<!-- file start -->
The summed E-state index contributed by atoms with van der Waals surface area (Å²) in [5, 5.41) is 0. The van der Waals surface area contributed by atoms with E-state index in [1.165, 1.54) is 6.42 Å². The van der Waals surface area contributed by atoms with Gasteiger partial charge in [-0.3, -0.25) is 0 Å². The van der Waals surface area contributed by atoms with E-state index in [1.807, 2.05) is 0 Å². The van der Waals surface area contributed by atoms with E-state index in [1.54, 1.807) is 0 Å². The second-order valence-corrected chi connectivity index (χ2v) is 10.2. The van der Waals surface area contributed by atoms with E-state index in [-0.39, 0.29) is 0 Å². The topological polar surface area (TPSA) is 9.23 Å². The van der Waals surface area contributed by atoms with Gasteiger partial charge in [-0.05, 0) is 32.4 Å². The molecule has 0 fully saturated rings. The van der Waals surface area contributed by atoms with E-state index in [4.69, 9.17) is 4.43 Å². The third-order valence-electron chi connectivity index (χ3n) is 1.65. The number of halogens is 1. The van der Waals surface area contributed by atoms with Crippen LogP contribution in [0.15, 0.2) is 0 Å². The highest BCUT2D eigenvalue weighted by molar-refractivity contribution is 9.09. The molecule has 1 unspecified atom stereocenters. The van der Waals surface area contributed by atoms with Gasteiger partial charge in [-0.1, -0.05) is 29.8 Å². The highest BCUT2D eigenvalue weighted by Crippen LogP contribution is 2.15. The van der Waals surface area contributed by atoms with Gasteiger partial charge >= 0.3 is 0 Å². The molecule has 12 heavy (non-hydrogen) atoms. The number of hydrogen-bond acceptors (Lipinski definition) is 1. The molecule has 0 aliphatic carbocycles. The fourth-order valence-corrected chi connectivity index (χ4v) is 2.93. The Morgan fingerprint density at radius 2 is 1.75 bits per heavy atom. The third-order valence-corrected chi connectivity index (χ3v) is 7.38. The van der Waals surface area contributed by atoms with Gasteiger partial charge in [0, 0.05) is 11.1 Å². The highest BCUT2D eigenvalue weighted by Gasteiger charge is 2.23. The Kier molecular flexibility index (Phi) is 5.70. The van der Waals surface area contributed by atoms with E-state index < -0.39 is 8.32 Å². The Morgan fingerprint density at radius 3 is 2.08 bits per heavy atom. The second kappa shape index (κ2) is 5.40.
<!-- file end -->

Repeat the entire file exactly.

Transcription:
The summed E-state index contributed by atoms with van der Waals surface area (Å²) in [5, 5.41) is 0. The van der Waals surface area contributed by atoms with E-state index in [1.165, 1.54) is 6.42 Å². The van der Waals surface area contributed by atoms with Gasteiger partial charge in [-0.3, -0.25) is 0 Å². The van der Waals surface area contributed by atoms with E-state index in [1.807, 2.05) is 0 Å². The van der Waals surface area contributed by atoms with E-state index in [1.54, 1.807) is 0 Å². The second-order valence-corrected chi connectivity index (χ2v) is 10.2. The van der Waals surface area contributed by atoms with E-state index in [-0.39, 0.29) is 0 Å². The topological polar surface area (TPSA) is 9.23 Å². The van der Waals surface area contributed by atoms with Gasteiger partial charge in [-0.05, 0) is 32.4 Å². The molecule has 0 fully saturated rings. The van der Waals surface area contributed by atoms with E-state index in [4.69, 9.17) is 4.43 Å². The third-order valence-electron chi connectivity index (χ3n) is 1.65. The number of halogens is 1. The van der Waals surface area contributed by atoms with Crippen LogP contribution in [0.15, 0.2) is 0 Å². The highest BCUT2D eigenvalue weighted by molar-refractivity contribution is 9.09. The molecule has 1 unspecified atom stereocenters. The van der Waals surface area contributed by atoms with Gasteiger partial charge in [-0.1, -0.05) is 29.8 Å². The highest BCUT2D eigenvalue weighted by Crippen LogP contribution is 2.15. The van der Waals surface area contributed by atoms with Gasteiger partial charge >= 0.3 is 0 Å². The molecule has 12 heavy (non-hydrogen) atoms. The number of hydrogen-bond acceptors (Lipinski definition) is 1. The molecule has 0 aliphatic carbocycles. The fourth-order valence-corrected chi connectivity index (χ4v) is 2.93. The Morgan fingerprint density at radius 2 is 1.75 bits per heavy atom. The third-order valence-corrected chi connectivity index (χ3v) is 7.38. The van der Waals surface area contributed by atoms with Gasteiger partial charge in [0, 0.05) is 11.1 Å². The highest BCUT2D eigenvalue weighted by Gasteiger charge is 2.23. The Kier molecular flexibility index (Phi) is 5.70. The van der Waals surface area contributed by atoms with E-state index < -0.39 is 8.32 Å². The Morgan fingerprint density at radius 3 is 2.08 bits per heavy atom. The second kappa shape index (κ2) is 5.40.